My first experience as a fulltime pastor was in a village which boasted a population of 369. Everyone in our church was thrilled when a couple that had recently moved to town joined The Baptist Church. The wife was a dedicated musician, but she was also determined that our little congregation become just like her previous church. She became very frustrated when our attempt at starting children’s choirs never took shape “the way we did it back home.” Our adult choir couldn’t pull off a cantata to her liking. Our deacons didn’t “deac” the way she expected. Our bereavement meals at funeral time weren’t organized properly.
Let me hasten to add: This woman loved the Lord deeply and was a tireless worker. She was committed to Christ and wanted to share his love with others. Her problem was that she never came to love the church she had. Instead, she loved the idealized church she had fashioned in her mind.
Our church had flaws and shortcomings. We needed desperately to become more missional (even though that word wasn’t used back then). Did we need some new blood? Yes. Did we need a fresh set of eyes to see what we could not see? For sure. But we also needed to be loved just as we were.
“We can always learn from others. But at some point our discontent with where we are breeds a contempt which keeps us from loving the church we have.”
I believe all churches (including mine) must courageously abandon outdated practices and attitudes. Congregations must change drastically in order to touch our world with God’s grace. But sometimes, amid all the pulse-taking, evaluations, strategy planning and critiquing, we forget to love the church we have. This does not mean we become complacent and resist change. It means we pay attention to the movement of God’s Spirit, here and now, in our imperfect and disheveled condition.
The internet has made it possible for anyone to “attend church” virtually, offering choices that can include inspiring worship with incredible music, relevant sermons and an effective outreach ministry. Sometimes we are tempted to ask, “Why can’t my church be like that one?”
Yes, we can always learn from others. But at some point our discontent with where we are breeds a contempt which keeps us from loving the church we have. The late Eugene Peterson said it well: “If we don’t grasp church as Christ’s body, we will always be dissatisfied, impatient, angry, dismayed, or disgusted with what we see” (Practice Resurrection, 2010).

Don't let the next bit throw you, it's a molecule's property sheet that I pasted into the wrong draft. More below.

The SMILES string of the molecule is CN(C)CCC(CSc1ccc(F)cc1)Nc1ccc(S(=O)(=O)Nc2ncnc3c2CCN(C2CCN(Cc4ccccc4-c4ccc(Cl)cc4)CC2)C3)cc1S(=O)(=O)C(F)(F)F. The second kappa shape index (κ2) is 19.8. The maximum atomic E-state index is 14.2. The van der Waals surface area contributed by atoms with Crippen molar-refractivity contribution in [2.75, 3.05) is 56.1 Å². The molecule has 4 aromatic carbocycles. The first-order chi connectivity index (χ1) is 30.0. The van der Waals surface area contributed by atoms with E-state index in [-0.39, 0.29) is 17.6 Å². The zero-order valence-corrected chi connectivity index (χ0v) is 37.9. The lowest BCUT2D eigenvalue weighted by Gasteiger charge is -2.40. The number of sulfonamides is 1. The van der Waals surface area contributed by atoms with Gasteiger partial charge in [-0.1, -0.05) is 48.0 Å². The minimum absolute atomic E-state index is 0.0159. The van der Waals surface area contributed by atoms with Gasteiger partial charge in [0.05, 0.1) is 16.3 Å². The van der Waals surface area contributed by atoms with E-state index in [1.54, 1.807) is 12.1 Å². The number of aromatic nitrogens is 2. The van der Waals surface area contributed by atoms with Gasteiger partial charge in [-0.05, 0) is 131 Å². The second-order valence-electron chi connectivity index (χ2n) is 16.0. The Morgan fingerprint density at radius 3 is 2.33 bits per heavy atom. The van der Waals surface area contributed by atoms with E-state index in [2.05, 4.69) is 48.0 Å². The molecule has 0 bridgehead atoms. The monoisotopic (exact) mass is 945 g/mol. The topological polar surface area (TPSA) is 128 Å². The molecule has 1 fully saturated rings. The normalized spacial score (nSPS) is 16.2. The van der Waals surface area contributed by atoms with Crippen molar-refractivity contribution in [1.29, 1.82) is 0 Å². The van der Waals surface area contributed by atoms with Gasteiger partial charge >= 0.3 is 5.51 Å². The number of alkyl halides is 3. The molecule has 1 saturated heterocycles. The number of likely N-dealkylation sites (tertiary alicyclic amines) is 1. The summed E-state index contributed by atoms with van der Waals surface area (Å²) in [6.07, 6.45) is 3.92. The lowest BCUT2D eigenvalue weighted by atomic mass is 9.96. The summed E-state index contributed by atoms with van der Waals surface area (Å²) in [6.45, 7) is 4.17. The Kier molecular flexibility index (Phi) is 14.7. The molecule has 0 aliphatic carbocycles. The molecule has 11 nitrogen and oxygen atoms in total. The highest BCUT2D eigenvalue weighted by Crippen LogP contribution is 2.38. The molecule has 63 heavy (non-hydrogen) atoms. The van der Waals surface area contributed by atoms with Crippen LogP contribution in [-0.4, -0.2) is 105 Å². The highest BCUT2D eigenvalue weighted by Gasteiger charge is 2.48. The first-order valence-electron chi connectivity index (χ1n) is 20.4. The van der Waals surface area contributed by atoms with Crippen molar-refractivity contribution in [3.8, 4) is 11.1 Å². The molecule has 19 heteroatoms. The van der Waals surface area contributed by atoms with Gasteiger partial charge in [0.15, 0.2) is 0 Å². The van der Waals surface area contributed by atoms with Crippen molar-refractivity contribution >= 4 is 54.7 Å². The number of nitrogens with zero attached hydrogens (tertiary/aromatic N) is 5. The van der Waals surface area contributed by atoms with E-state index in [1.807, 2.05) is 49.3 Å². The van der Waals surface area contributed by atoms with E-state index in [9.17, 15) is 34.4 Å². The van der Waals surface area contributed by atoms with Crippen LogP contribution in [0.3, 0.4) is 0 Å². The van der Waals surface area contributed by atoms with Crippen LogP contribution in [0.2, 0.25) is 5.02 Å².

The church I serve is blessed with exceptional children and youth ministries. When high school seniors leave us for college, we occasionally hear one say, “I’m going to find a church just like this one.” Our reply is always, “No, you won’t find one like ours. You’ll find the one God has for you, one in which you will be challenged and grow in different ways. That church won’t do things the way we do them; it will do many things better.”
The Apostle Paul knew more about the church’s warts and blemishes than any other person of his time. Yet when I read his letters to the Corinthian, Philippian and Thessalonian churches, I hear him saying, “Despite the failures, impotence and embarrassments of your church’s witness, never view your church with contempt or disgust. Love the church you have.”
During Dietrich Bonhoeffer’s ministry, most of the German church was failing miserably, being co-opted by Hitler’s seductive pseudo-gospel. Bonhoeffer was frustrated by the compromise and cowardice. No one had more of a right to wash his hands of the church and walk away from orthodox faith. But in Life Together, he wrote:
“If we do not give thanks daily for the Christian fellowship in which we have been placed, even where there is no great experience, no discoverable riches, but much weakness, small faith, and difficulty; if on the contrary, we only keep complaining to God that everything is so paltry and petty, so far from what we expected, then we hinder God from letting our fellowship grow according to the measure and riches that are there for us all in Jesus Christ.”
Will you join me? Let’s love the church we have.